Please enjoy this informative article from STEP
The UK government has officially confirmed that probate fees in England and Wales will change in May 2017 to a banded system, where fees increase with the value of the estate, replacing the current flat fees.
No fee will be payable for estates worth less than GBP50,000, but the charges will increase rapidly beyond that threshold, rising to a maximum of GBP20,000 for estates above GBP2 million. Moreover, probate applications will be excluded from the fee remissions scheme for individuals who cannot afford them.
The cost of probate fees increased sharply in April 2014, when the cost of an application through a solicitor rose from GBP45 to GBP155, and the cost of a personal application increased to GBP215.
The proposal to link probate fees to the value of the estate was published in February 2016 and attracted overwhelming opposition, especially in view of the government’s subsequent admission to parliament that the Probate Registry was already self-funding on the existing fee structure.
According to the Ministry of Justice’s consultation response, only 63 out of 829 respondents agreed with linking probate fees to the value of the estate, and 695 disagreed. Most reponses to the consultation considered that the proposed fees were too high, and, because they would be set above cost recovery levels, would effectively constitute a form of taxation.
In its response to the government consultation, STEP expressed concern at the proposals. Now that the changes have been confirmed, STEP Chief Executive George Hodgson said: ‘STEP is very disappointed that the Ministry of Justice has decided to ignore the view of both STEP and the overwhelming majority of respondents to this consultation and press ahead with what represents a new tax on bereaved families.’
Lawyers from Irwin Mitchell Private Wealth said the new charges will hit cash-poor property owners, especially rural families with small farms. Individual beneficiaries who are asset-rich but cash-poor would be badly affected by the need to raise such considerable sums to obtain probate, said Sarah Phillips TEP at law firm Irwin Mitchell. ‘Many will have no alternative but to go to the expense of a bank loan to pay the fee. Unless the house is being sold, it then leaves a problem as to how the loan is repaid.’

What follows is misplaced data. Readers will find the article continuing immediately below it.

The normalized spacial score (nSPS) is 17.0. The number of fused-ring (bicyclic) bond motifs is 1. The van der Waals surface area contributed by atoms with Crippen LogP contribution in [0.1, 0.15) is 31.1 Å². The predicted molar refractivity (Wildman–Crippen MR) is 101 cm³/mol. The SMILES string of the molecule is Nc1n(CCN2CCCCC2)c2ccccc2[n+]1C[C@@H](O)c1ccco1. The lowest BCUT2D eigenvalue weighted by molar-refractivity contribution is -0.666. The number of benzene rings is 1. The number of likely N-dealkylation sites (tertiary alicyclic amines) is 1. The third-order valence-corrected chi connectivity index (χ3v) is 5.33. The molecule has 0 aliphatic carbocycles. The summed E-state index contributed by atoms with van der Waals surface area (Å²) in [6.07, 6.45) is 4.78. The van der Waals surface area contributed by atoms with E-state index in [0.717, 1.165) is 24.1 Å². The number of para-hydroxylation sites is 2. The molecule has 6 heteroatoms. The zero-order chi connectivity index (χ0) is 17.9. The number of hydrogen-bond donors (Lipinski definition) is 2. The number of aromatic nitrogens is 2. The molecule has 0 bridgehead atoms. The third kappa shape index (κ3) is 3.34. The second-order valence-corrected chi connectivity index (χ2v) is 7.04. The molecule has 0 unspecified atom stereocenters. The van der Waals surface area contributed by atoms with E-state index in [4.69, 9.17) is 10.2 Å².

Moreover, said Phillips, older people may be pressured by families to give away assets in their lifetime to avoid these high charges. ‘The risk is of many older people living in houses now owned by children who don’t always act in the best interests of their parents’, she said. ‘Rural families with small farms could be badly affected as the relatively high value of farmland often goes with limited income. Even if a working farm benefited from 100 per cent agricultural property relief from inheritance tax, so that no actual tax was payable, this backdoor tax would still have to be found.’
‘Court fees are never popular but they are necessary if we are as a nation to live within our means’, commented the Ministry of Justice. ‘These proposals would raise around an additional GBP250 million a year, which is a critical contribution to cutting the deficit and reducing the burden on the taxpayer of running the courts and tribunals.’